What we have learned this week about U.S. conservatism

I would not have bet a beer on the likelihood that Nazi provocateur Milo Yiannopoulos could do anything useful. But this week, and quite by accident, he did: He found that the moral depravity of U.S. conservatism does, apparently, have a bottom. I just wish it were not as deep as it is.

Milo (normally I’d use his last name on second reference, but I’m lazy) had been invited to be not just a speaker at the annual Conservative Political Action Conference, but the keynote speaker. The conference provides a lot of entertainment and amusement for people who are not batshit, but it also serves as a canary in the coalmine for U.S. politics by offering a beauty contest of current and future GOP political candidates.

So this was the guy who was to get this week’s main spotlight. A guy who had risen to fame by fomenting “Gamergate,” a huge harassment campaign against women in gaming. Who led a racist harassment campaign against Leslie Jones, who appeared in the all-female “Ghostbusters” reboot. Who, though not a U.S. citizen himself, reviles immigrants. Who’s openly gay, yet mocks efforts to make life better for LGBTQ people.

So what did Milo do to be shown the door so ungraciously? A video surfaced in which he suggested that, hey, just maybe pedophilia had gotten a bad rap.

To hear him tell it, he was just engaging in freedom of speech. And there’s a certain truth to that. He has the absolute right to say that. And everyone else has the absolute right to recoil in moral revulsion, which pretty much everyone else did. CPAC, the biggest GOP event short of the quadrennial Republican National Convention, revoked its speaking invitation. Simon & Schuster, which had offered Milo a book deal, rescinded it. And Breitbart, whose then-editor, Steve Bannon — yes, the same Nazi who now advises the president* –had hired Milo, fired him. (Which, by the way, means that Milo, who’s here on an O visa, no longer has a job and has to leave the country. I wonder how this has affected his views on immigration.)

In 1983, Louisiana Gov. Edwin Edwards supposedly quipped to reporters that the only he could lose an election would be to be caught with a dead girl or a live boy. To judge from what has happened to Milo, Edwards is right; a live boy is too much for U.S. conservatives. We still don’t know about the dead girl, and given everything else that the GOP and the intellectually bankrupt American conservative movement generally will sit still for, I’m afraid some girl, somewhere, actually is going to have to die before we find out.

 

 

 

 

 

 

Thursday, September 22, 2016 7:49 am

Milo Yiannopoulos in the Wildcats’ den

My alma mater, Davidson College, has invited alt-right icon, provocateur, and general sociopath Milo Yiannopoulos to speak next month. The event is open only to Davidson students and facstaff, not the general public. Here’s how the invite to that community was framed:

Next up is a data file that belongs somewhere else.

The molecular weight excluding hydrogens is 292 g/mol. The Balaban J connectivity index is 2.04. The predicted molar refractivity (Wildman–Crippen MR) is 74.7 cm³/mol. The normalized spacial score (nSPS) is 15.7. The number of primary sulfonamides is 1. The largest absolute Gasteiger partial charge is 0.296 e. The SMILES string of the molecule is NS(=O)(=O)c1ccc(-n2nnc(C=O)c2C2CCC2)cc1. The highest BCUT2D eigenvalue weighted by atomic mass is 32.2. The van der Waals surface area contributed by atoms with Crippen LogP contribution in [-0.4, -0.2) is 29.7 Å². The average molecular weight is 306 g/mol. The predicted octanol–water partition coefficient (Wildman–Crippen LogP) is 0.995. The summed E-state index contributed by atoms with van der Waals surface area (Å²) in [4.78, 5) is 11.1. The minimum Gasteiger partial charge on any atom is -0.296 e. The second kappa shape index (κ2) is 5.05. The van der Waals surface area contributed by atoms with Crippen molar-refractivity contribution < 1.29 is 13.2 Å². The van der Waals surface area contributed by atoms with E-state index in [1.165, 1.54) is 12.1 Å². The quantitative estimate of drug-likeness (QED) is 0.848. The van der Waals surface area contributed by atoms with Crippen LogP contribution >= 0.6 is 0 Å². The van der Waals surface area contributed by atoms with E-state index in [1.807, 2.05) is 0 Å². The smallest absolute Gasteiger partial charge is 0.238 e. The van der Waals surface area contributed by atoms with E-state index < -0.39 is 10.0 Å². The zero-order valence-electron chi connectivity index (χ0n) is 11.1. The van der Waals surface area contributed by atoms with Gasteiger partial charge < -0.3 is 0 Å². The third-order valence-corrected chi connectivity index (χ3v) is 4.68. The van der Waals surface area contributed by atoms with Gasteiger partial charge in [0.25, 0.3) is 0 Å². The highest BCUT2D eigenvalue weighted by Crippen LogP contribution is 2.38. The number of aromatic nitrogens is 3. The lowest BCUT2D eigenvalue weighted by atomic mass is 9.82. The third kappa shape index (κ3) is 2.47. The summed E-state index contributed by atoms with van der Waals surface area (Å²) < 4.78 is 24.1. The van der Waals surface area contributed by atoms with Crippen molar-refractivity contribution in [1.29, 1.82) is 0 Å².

In keeping with the [Center for Political Engagement]’s dedication to discourse, we announce our first scheduled speaker for the 2016-2017 school year: Milo Yiannopoulos.

Yiannopoulos is a highly controversial writer at Breitbart and an incendiary public figure who loves messy and rough discourse, often intentionally using language and rhetoric to play on the emotions of his counterparts and undermine their argument.

We present him as he presents himself: a figure to grapple with, challenge and learn something from. We are incredibly excited to see what Davidson will bring to the table. We believe in your ability to rise to the challenges Yiannopoulos so purposefully puts forth. We believe in your ability to engage with ideas on any point of the political spectrum. We believe in your ability to take the ideas and rational, linear discourse of the classroom and translate that into a messy and real world interaction. We believe in the power of such conversation to both expand and hone our views and arguments.

The question now is: do you accept the challenge?

I have mixed feelings about this.

On the one hand, speaking at Davidson is a privilege, and I would rather that prestige, money and mindshare not have gone to someone who so gleefully contradicts most of what the college stands for, particularly its Honor Code.

On the other hand, this invitation reads like, if I may mix my metaphors, a shooting license to students: Come listen to this guy, and then, when he has had his say, cut him some new assholes. (And keeping the event Davidson-only means that Yiannpoulos won’t have his groupies on hand to disrupt the proceedings.)

I wouldn’t have done it. Inviting him — and accepting him on his own terms — gives him a legitimacy he hasn’t earned and doesn’t deserve and ignores the significant damage he and his groupies have done to reasoned public discourse in this country at a time when reasoned public discourse is rare, getting rarer, and probably more desperately needed than at any time since Dec. 8, 1941. It’s not quite as bad as inviting, say, Joseph Goebbels, but you can see there from here.

But now that the invitation has been extended, I also don’t think it can or should be rescinded. And I hope and trust that students will accept the invitation in the spirit in which it was extended, and show up with long, sharp rhetorical knives.